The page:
Bishop blesses future home of Wyoming Catholic College; Mass held at Broken Anvil Ranch on Sunday
Bishop David Ricken, a founder of the Wyoming Catholic College, blesses the Broken Anvil Ranch. The ranch will eventually be the site of the college’s campus.(Kelsey Dayton photo)
(Lander, Wyo.) – Bishop David Ricken, a founder of Wyoming Catholic College, flicked holy water across the prairie as a horse drawn cart took him over a portion of the 600 acres that will one day be the college’s home Sunday. Ricken is the former Bishop of the Diocese of Cheyenne. He now serves as the Bishop of the Diocese of Green Bay, Wisconsin.
The Broken Anvil Ranch has long been the future site of the campus- even before the college itself fully existed, said Joseph Susanka, director of media and advancement operations at Wyoming Catholic College. When the ranch was proposed as a site in 2004 it seemed ideal, he said. The gift of a substantial portion of the ranch to the college by Francie Mortenson-Perkins led to Lander being chosen as the site for the new private institution. The college was incorporated in 2005 and had its first class of students in 2007.
People gathered and celebrated Mass outside on the prairie before the blessing Sunday.
The ceremonial blessing coincided with the start of the new school year and the inauguration of the school’s second president, Dr. Kevin Roberts who replaces college co-founder Father Robert Cook. The incoming freshman class has 34 members this year, Susanka said. It also marks the start of the college beginning to use the property, he said. The ranch will eventually house dorms and classroom buildings. It also will be used for school events like class camping trips, he said. There is still a lot of fundraising before the campus will move to the site. Construction costs for the campus are estimated at $180 million and a timeline hasn’t been set for when the college might break ground- it depends on the fundraising, Susanka said.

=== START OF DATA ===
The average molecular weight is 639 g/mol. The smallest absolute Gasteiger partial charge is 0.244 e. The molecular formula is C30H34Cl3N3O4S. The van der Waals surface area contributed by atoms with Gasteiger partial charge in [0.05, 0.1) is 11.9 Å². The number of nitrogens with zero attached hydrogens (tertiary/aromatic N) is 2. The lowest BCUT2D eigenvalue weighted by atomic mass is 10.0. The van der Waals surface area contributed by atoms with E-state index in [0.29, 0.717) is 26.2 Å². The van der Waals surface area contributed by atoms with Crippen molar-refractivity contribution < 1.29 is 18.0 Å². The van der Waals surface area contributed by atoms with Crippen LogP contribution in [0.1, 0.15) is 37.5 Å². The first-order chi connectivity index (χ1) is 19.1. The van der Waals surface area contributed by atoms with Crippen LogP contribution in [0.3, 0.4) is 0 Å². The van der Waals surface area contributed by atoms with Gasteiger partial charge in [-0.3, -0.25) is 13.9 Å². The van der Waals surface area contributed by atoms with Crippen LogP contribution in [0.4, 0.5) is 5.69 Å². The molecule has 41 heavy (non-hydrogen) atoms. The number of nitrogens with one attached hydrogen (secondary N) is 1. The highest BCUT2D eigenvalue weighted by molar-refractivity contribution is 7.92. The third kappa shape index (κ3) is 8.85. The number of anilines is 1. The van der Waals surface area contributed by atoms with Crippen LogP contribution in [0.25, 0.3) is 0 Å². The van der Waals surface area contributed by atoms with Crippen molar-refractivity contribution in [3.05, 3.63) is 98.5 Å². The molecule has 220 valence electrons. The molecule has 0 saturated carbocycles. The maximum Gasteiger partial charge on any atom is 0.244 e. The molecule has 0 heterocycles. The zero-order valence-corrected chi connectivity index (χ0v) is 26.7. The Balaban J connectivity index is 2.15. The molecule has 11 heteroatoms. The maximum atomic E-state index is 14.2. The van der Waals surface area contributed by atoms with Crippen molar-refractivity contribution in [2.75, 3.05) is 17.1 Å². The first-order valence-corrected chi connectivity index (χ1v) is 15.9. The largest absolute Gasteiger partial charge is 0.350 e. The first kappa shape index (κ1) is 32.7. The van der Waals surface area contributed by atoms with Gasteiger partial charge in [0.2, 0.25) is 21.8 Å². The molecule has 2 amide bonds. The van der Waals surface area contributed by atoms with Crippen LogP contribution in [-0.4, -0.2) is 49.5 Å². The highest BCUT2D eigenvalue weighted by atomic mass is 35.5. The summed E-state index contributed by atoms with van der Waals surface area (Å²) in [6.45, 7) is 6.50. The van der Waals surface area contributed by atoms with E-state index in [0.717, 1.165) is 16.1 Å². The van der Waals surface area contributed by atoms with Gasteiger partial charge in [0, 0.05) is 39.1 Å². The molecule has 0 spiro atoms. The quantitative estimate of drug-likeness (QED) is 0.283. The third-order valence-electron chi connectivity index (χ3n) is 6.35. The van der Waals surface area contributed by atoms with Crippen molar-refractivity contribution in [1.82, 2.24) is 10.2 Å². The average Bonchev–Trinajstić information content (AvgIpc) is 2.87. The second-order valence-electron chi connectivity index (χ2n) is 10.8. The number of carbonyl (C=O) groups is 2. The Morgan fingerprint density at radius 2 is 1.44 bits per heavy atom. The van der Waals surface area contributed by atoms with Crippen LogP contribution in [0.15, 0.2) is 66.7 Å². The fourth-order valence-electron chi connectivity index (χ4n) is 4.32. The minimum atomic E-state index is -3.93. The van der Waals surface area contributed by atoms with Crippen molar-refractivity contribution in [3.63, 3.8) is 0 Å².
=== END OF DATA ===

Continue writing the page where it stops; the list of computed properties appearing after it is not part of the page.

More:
In the meantime, the college hopes to purchase cattle to put on the ranch this year and begin educating students in ranching and animal husbandry, Susanka said.
Students attending the college come from across the country and many don’t have any experience with ranching. The program will allow students to learn some basics of ranching, as well as practical skills like team work, stewardship and working outside their comfort zones, Susanka said.
“We figure we are going to embrace Wyoming in as many ways as we can,” he said.
Included in the college’s offering is a three week-long summer outdoor immersion for all freshmen, a one week winter wilderness expedition, and an Equine Studies program where all students learn to ride and care for horses.